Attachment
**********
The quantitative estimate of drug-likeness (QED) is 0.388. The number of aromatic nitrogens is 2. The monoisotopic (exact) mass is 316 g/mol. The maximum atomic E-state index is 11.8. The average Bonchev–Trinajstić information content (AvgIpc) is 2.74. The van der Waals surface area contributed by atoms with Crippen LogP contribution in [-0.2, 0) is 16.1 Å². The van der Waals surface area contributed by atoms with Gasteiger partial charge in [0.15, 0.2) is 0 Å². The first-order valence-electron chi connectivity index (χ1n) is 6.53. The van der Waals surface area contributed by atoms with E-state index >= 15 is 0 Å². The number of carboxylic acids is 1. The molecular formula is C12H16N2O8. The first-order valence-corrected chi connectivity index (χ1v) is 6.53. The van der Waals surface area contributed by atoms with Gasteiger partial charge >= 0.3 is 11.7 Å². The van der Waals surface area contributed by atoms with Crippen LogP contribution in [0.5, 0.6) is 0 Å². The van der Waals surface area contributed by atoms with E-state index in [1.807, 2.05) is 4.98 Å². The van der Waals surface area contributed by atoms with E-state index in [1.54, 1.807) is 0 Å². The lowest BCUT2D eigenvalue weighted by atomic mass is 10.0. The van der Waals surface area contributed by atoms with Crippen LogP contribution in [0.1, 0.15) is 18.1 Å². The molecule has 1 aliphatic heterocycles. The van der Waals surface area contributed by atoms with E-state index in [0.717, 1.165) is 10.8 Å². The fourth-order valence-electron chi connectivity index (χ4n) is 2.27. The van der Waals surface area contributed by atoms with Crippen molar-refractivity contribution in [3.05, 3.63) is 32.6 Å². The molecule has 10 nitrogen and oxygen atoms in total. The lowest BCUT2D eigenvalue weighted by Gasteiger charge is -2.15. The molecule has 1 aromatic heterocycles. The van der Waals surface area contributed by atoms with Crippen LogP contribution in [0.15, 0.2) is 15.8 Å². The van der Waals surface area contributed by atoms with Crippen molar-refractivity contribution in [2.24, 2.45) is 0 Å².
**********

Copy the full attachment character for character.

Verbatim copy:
The quantitative estimate of drug-likeness (QED) is 0.388. The number of aromatic nitrogens is 2. The monoisotopic (exact) mass is 316 g/mol. The maximum atomic E-state index is 11.8. The average Bonchev–Trinajstić information content (AvgIpc) is 2.74. The van der Waals surface area contributed by atoms with Crippen LogP contribution in [-0.2, 0) is 16.1 Å². The van der Waals surface area contributed by atoms with Gasteiger partial charge in [0.15, 0.2) is 0 Å². The first-order valence-electron chi connectivity index (χ1n) is 6.53. The van der Waals surface area contributed by atoms with E-state index >= 15 is 0 Å². The number of carboxylic acids is 1. The molecular formula is C12H16N2O8. The first-order valence-corrected chi connectivity index (χ1v) is 6.53. The van der Waals surface area contributed by atoms with Gasteiger partial charge >= 0.3 is 11.7 Å². The van der Waals surface area contributed by atoms with Crippen LogP contribution in [0.5, 0.6) is 0 Å². The van der Waals surface area contributed by atoms with E-state index in [1.807, 2.05) is 4.98 Å². The van der Waals surface area contributed by atoms with E-state index in [1.54, 1.807) is 0 Å². The lowest BCUT2D eigenvalue weighted by atomic mass is 10.0. The van der Waals surface area contributed by atoms with Crippen LogP contribution in [0.1, 0.15) is 18.1 Å². The molecule has 1 aliphatic heterocycles. The van der Waals surface area contributed by atoms with E-state index in [0.717, 1.165) is 10.8 Å². The fourth-order valence-electron chi connectivity index (χ4n) is 2.27. The van der Waals surface area contributed by atoms with Crippen molar-refractivity contribution in [3.05, 3.63) is 32.6 Å². The molecule has 10 nitrogen and oxygen atoms in total. The lowest BCUT2D eigenvalue weighted by Gasteiger charge is -2.15. The molecule has 1 aromatic heterocycles. The van der Waals surface area contributed by atoms with Crippen LogP contribution in [0.15, 0.2) is 15.8 Å². The van der Waals surface area contributed by atoms with Crippen molar-refractivity contribution in [2.24, 2.45) is 0 Å².